Mechanism of transcription stimulation/inhibition by UP elements

RNAP binds to promoters and initiates transcription in a series of steps characterized by conformational changes (‘isomerizations’), but complex formation is often simplified to a two-step mechanism in which initial binding is defined by the equilibrium constant KB, and later steps are combined into the forward rate constant kf (Record et al., 1996). Kinetic measurements of the effects of UP elements have been performed for only a limited number of promoters. The rrnB P1 UP element clearly recruits RNAP to the promoter, i.e. it increases KB (Leirmo and Gourse, 1991; Rao et al., 1994). In addition, the rrnB P1 UP element appears to increase the rate of a later step in the transcription mechanism (Rao et al., 1994; Strainic et al., 1998).

In some cases, promoter–α interactions occur but have either no effect or a negative effect on promoter function (Ross et al., 1998). Therefore, α binding should not be taken as proof of UP element function in the absence of other supporting data. Although transcription from the lac core promoter was stimulated by various UP elements in synthetic hybrids, sequences with limited similarity to consensus resulted in no increase in transcription despite their protection in footprints (Ross et al., 1998). Furthermore, inhibition of malT transcription was correlated with an inappropriately positioned UP element (Tagami and Aiba, 1999), and an A-tract at the position of a proximal UP element subsite (now interpreted as a probable α binding site) inhibited RNAP escape from a clearance-limited promoter (Ellinger et al., 1994). Therefore, α–DNA interactions can mediate the formation of both productive and non-productive complexes, depending on the identity of the core promoter sequence and on the location of the UP element.

αCTD is a minor groove binding protein

Because no X-ray or NMR structure exists of a complex containing the αCTD bound to DNA, detailed information about the α-UP element interaction is based primarily on footprinting analyses with holoenzyme and with purified α. α alone and holoenzyme produce similar footprints on UP element DNA (Ross et al., 1993; Estrem et al., 1998; W. Ross, unpublished results), suggesting that αCTD interacts with UP elements similarly when part of RNAP and when present as a purified dimer. In hydroxyl radical footprints, the protected regions on the two DNA strands of the UP element were offset by 3 bp, suggesting that α binds across the minor groove (Newlands et al., 1991; Ross et al., 1993; Estrem et al., 1998; 1999).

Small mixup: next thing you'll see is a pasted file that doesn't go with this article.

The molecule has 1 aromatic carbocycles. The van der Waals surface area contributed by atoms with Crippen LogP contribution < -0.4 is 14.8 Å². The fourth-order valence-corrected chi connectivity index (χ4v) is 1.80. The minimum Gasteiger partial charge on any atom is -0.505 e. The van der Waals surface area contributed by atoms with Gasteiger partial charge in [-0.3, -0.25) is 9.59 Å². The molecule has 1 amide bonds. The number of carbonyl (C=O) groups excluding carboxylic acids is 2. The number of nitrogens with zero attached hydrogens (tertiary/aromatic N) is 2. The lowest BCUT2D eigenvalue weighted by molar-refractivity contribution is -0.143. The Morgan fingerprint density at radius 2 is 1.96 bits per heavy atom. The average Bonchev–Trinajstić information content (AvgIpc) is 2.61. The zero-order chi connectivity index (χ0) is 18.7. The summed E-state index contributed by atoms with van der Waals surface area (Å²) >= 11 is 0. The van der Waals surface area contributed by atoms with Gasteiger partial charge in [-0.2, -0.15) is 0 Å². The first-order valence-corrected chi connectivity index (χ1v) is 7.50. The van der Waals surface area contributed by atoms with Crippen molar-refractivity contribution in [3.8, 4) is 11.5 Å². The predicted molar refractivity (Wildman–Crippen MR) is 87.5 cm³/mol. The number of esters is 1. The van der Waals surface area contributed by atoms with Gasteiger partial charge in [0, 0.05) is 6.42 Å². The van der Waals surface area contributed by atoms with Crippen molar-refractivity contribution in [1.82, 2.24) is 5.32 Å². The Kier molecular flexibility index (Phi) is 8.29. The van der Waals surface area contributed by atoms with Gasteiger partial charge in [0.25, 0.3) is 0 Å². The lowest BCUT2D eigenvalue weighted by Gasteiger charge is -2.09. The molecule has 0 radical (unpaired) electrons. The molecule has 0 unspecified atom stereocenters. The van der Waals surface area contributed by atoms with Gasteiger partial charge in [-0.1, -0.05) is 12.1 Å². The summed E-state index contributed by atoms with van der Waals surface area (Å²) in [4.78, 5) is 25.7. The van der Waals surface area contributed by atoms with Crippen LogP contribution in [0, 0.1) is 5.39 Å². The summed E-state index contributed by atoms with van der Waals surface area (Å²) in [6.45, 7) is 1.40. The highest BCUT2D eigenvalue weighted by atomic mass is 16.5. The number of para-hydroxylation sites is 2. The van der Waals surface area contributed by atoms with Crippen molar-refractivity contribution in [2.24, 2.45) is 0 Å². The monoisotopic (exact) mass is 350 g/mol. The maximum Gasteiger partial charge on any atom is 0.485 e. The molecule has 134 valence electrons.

α Protected the N3 position of adenine residues in the UP element minor groove from modification by dimethyl sulphate (DMS), and distamycin, an antibiotic that binds snugly in the minor groove of A+T-rich DNA, prevented α from binding to the UP element (W.R., and R.L.G., in preparation). In addition, distamycin inhibited UP element-dependent transcription under conditions where UP element-independent transcription was unaffected (W.R., and R.L.G., in preparation). We conclude that α makes intimate contacts to bases in the minor groove. This conclusion is also consistent with results from site-specific protein–DNA cross-linking experiments (N. Naryshkin, A. Revyakin, Y. Kim, and R. H. Ebright, unpublished results). It is possible that narrow minor groove width, or some other aspect of the unusual structure of A-tract sequences, could also play a role in α binding.

The potential role of major groove contacts in α-UP element interactions was tested by interference footprinting, using RNAP and promoter fragments prepared by limited incorporation of dUTP or 7-deaza 7-nitro dATP into the DNA (W.R., A. Ernst, G. Verdine, and R.L.G., in preparation). These experiments indicated that major groove contacts contribute little, if at all, to α-UP element interactions. In contrast, incorporation of dUTP or 7-deaza 7-nitro dATP at positions in the core promoter had much larger effects on RNAP binding, interfering with σ contacts to the −10 and −35 elements. Together with the results cited above, the data indicate that interactions with bases in the minor groove and with the DNA backbone are primarily responsible for specific binding of α to UP elements.

Arrangement of α subunits on UP elements